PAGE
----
I work hard to make sure the backdrops of my novels are neither cliche nor blurred. I want my readers to become, like me, students of the human mystery and the remarkable cultures that have created and sustained it. The most satisfying moments for author and reader alike arise when history and plot intersect. The motives of the confessed Iroquois murderer in one of my novels, for example, only become clear when his ancient tribal traditions are understood. It is this amalgam, this alloy of human truth and human experience across spans of time, that is the ultimate reward of reading, and writing, historical novels.

 

Albert Einstein once said that “The most beautiful thing we can experience is the mysterious.” I think a lot of readers are searching for that sense of wonder, to explore beyond the commonplace. The real gift of the well-executed historical mystery is that it requires the reader to stop treating the world as some familiar assumption, and confront it instead as an open question.

Both of the series I write are set in faraway places—the Inspector Shan series rendered distant by geography, the Duncan McCallum/Bone Rattler series by time. That distance gives me a headstart as a mystery writer by providing a stage that is itself implicitly puzzling even before I introduce the players. There is no stage more mysterious to most modern readers than that of the past. We are sadly disconnected from our roots, but when we catch a scent of something familiar reaching through the fog of time, it can stir long-neglected instincts. The first time I ever reread a book immediately after finishing it I was in the fifth grade, and the book, loaned by my teacher, was Conrad Richter’s Light in the Forest, set in colonial America. I’ve been hooked on historical fiction ever since, and hooked on writing historical mysteries ever since the first Duncan McCallum novel.

 

When constructed by an author who stays true to period context, historical mysteries can be mesmerizing. An engaged reader can discover an inner music when historical chords are played, a resonance that is distant yet familiar, a bond that links him or her to the human experience across time. Those past years are where we come from, and knowing where we come from is indispensable to knowing whom we are. Without that knowledge we are, as Michael Crichton observed, just a leaf that doesn’t know it is part of a tree. I’m not pinning disconnected facts to some sterile backdrop when I describe my settings, I am summoning the reality of our past lives to breath life into flesh and blood characters who are recognizable to modern readers. Ultimately I am tapping into the DNA in all of us—and trust me, that DNA that makes you you was walking around in live bodies in 1765. Our truest history, our most important history, isn’t in books, it is in our blood.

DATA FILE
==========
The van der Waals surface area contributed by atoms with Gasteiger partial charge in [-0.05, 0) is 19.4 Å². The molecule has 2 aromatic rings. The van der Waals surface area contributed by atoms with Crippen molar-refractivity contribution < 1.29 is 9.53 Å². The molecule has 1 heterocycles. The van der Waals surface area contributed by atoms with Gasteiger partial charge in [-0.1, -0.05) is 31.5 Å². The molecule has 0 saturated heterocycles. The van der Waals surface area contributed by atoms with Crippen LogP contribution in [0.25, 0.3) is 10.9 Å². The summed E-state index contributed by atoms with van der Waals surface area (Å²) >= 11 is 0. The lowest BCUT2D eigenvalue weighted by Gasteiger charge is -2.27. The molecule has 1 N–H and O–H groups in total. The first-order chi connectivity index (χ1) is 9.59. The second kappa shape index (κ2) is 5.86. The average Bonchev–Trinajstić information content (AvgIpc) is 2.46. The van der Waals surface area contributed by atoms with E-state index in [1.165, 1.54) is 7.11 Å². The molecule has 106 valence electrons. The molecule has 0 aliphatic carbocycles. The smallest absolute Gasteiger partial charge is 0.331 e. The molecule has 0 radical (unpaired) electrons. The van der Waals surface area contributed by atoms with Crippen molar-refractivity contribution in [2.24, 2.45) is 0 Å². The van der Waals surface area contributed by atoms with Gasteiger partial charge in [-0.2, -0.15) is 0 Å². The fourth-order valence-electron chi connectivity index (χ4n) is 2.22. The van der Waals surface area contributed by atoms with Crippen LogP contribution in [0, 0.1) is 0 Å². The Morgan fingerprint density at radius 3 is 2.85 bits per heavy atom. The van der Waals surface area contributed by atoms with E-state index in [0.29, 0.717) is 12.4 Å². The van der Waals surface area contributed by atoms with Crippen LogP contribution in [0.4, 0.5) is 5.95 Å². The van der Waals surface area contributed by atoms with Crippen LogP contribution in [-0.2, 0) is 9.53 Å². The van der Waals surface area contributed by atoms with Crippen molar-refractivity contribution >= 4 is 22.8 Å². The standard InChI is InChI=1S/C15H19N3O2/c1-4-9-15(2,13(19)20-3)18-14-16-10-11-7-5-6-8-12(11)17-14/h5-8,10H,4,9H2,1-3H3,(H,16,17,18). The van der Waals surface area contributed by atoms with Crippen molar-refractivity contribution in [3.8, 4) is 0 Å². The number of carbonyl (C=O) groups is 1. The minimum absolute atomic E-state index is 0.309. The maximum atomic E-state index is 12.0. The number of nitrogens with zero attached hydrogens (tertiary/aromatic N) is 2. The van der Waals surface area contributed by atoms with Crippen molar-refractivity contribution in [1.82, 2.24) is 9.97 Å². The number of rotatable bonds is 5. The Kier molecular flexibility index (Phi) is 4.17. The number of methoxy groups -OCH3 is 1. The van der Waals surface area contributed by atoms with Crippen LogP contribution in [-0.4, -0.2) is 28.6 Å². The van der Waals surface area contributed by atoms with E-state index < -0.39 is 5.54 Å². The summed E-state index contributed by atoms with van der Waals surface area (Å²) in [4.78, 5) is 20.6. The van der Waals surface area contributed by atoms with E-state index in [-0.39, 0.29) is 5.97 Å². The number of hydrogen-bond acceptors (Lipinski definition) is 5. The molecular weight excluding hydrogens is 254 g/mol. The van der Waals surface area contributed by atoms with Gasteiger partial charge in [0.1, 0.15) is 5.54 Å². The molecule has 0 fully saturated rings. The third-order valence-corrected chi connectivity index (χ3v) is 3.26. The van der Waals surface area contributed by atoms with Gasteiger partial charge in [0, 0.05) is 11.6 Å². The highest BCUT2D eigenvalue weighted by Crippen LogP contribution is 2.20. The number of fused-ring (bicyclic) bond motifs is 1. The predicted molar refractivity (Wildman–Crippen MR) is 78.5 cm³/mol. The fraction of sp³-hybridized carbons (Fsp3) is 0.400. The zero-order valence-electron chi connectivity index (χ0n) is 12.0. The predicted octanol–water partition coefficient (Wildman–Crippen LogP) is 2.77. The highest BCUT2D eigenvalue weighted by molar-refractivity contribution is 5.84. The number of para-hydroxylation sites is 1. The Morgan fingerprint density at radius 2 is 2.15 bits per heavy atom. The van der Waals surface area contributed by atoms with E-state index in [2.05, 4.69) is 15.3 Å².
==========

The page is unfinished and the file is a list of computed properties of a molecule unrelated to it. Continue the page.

By its nature the historical mystery thus offers multiple layers of mystery, as the enigmas of the author’s plot overlay the mystery of the historical setting. Umberto Eco ensnares his readers as readily with the arcanum of his ancient abbey in The Name of the Rose as he does with the question of why one Franciscan wants to drown another in a barrel of blood. When I send my characters to 18th century Philadelphia, I want that remarkable colonial capital to be so alive it breaths like another character in my tale. I want my readers to hear hoofbeats on cobblestones and inhale the vivid scents wafting from herb gardens, beeswax candles, fishmonger carts and manure in timbered stables. I want them to gasp at the forest of masts on the broad Delaware, and pause, suddenly skittish, at the glimpse of the loinclothed warrior visiting from the northern forest.

 

I work hard to make sure the backdrops of my novels are neither cliche nor blurred. I want my readers to become, like me, students of the human mystery and the remarkable cultures that have created and sustained it. The most satisfying moments for author and reader alike arise when history and plot intersect. The motives of the confessed Iroquois murderer in one of my novels, for example, only become clear when his ancient tribal traditions are understood. It is this amalgam, this alloy of human truth and human experience across spans of time, that is the ultimate reward of reading, and writing, historical novels.

 

Albert Einstein once said that “The most beautiful thing we can experience is the mysterious.” I think a lot of readers are searching for that sense of wonder, to explore beyond the commonplace. The real gift of the well-executed historical mystery is that it requires the reader to stop treating the world as some familiar assumption, and confront it instead as an open question.